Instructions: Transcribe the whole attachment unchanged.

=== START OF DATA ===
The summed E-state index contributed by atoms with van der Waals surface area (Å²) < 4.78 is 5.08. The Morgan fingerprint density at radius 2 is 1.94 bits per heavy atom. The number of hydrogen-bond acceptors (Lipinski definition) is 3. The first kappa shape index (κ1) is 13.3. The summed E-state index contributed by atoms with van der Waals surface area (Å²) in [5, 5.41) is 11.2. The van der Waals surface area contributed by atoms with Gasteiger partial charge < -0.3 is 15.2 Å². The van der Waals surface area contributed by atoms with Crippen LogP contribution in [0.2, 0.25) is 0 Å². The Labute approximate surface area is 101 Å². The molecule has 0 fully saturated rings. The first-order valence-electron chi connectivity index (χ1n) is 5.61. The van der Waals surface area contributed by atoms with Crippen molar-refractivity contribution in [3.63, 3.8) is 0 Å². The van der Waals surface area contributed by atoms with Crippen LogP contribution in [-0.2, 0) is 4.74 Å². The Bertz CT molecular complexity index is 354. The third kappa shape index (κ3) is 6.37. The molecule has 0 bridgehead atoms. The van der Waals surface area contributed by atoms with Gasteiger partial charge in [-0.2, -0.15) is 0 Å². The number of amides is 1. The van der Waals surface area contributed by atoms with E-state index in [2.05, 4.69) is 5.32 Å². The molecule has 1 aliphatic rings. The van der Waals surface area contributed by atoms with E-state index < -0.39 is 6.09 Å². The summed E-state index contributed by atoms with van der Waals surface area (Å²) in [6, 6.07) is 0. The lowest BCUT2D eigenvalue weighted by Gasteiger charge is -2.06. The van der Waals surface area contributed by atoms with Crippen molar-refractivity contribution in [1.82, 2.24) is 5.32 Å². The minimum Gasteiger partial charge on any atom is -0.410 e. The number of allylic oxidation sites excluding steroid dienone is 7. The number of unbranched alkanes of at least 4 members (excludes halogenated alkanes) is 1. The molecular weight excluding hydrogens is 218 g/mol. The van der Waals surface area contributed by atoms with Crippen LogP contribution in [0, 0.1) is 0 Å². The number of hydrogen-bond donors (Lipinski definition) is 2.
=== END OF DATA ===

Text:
The summed E-state index contributed by atoms with van der Waals surface area (Å²) < 4.78 is 5.08. The Morgan fingerprint density at radius 2 is 1.94 bits per heavy atom. The number of hydrogen-bond acceptors (Lipinski definition) is 3. The first kappa shape index (κ1) is 13.3. The summed E-state index contributed by atoms with van der Waals surface area (Å²) in [5, 5.41) is 11.2. The van der Waals surface area contributed by atoms with Gasteiger partial charge < -0.3 is 15.2 Å². The van der Waals surface area contributed by atoms with Crippen LogP contribution in [0.2, 0.25) is 0 Å². The Labute approximate surface area is 101 Å². The molecule has 0 fully saturated rings. The first-order valence-electron chi connectivity index (χ1n) is 5.61. The van der Waals surface area contributed by atoms with Crippen molar-refractivity contribution in [3.63, 3.8) is 0 Å². The van der Waals surface area contributed by atoms with Crippen LogP contribution in [-0.2, 0) is 4.74 Å². The Bertz CT molecular complexity index is 354. The third kappa shape index (κ3) is 6.37. The molecule has 0 bridgehead atoms. The van der Waals surface area contributed by atoms with Gasteiger partial charge in [-0.2, -0.15) is 0 Å². The number of amides is 1. The van der Waals surface area contributed by atoms with E-state index in [2.05, 4.69) is 5.32 Å². The molecule has 1 aliphatic rings. The van der Waals surface area contributed by atoms with E-state index < -0.39 is 6.09 Å². The summed E-state index contributed by atoms with van der Waals surface area (Å²) in [6, 6.07) is 0. The lowest BCUT2D eigenvalue weighted by Gasteiger charge is -2.06. The van der Waals surface area contributed by atoms with Crippen molar-refractivity contribution in [1.82, 2.24) is 5.32 Å². The minimum Gasteiger partial charge on any atom is -0.410 e. The number of allylic oxidation sites excluding steroid dienone is 7. The number of unbranched alkanes of at least 4 members (excludes halogenated alkanes) is 1. The molecular weight excluding hydrogens is 218 g/mol. The van der Waals surface area contributed by atoms with Crippen LogP contribution in [0, 0.1) is 0 Å². The number of hydrogen-bond donors (Lipinski definition) is 2.